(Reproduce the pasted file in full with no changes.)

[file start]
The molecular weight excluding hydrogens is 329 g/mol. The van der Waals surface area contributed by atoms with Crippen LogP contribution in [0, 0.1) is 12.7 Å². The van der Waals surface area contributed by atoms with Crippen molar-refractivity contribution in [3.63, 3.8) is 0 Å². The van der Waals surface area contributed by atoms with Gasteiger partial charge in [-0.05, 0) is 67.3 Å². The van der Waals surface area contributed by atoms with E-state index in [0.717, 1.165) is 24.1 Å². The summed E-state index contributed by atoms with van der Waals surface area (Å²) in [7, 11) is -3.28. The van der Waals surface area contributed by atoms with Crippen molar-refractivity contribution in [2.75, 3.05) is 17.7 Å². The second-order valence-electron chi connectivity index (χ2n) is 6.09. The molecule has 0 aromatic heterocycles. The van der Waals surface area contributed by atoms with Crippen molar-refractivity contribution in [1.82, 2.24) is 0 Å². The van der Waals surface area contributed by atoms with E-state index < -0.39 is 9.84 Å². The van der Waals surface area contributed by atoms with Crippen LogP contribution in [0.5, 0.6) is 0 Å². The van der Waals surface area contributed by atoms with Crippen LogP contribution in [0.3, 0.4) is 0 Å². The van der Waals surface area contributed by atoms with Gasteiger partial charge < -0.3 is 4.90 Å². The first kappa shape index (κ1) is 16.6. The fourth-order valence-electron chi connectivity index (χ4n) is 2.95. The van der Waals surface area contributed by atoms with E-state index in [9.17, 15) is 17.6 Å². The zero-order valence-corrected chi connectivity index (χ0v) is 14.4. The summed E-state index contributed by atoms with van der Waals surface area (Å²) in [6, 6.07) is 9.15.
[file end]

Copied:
The molecular weight excluding hydrogens is 329 g/mol. The van der Waals surface area contributed by atoms with Crippen LogP contribution in [0, 0.1) is 12.7 Å². The van der Waals surface area contributed by atoms with Crippen molar-refractivity contribution in [3.63, 3.8) is 0 Å². The van der Waals surface area contributed by atoms with Gasteiger partial charge in [-0.05, 0) is 67.3 Å². The van der Waals surface area contributed by atoms with E-state index in [0.717, 1.165) is 24.1 Å². The summed E-state index contributed by atoms with van der Waals surface area (Å²) in [7, 11) is -3.28. The van der Waals surface area contributed by atoms with Crippen molar-refractivity contribution in [2.75, 3.05) is 17.7 Å². The second-order valence-electron chi connectivity index (χ2n) is 6.09. The molecule has 0 aromatic heterocycles. The van der Waals surface area contributed by atoms with Crippen molar-refractivity contribution in [1.82, 2.24) is 0 Å². The van der Waals surface area contributed by atoms with E-state index < -0.39 is 9.84 Å². The van der Waals surface area contributed by atoms with Crippen LogP contribution in [0.5, 0.6) is 0 Å². The van der Waals surface area contributed by atoms with Crippen LogP contribution in [0.3, 0.4) is 0 Å². The van der Waals surface area contributed by atoms with Gasteiger partial charge < -0.3 is 4.90 Å². The first kappa shape index (κ1) is 16.6. The fourth-order valence-electron chi connectivity index (χ4n) is 2.95. The van der Waals surface area contributed by atoms with E-state index in [9.17, 15) is 17.6 Å². The zero-order valence-corrected chi connectivity index (χ0v) is 14.4. The summed E-state index contributed by atoms with van der Waals surface area (Å²) in [6, 6.07) is 9.15.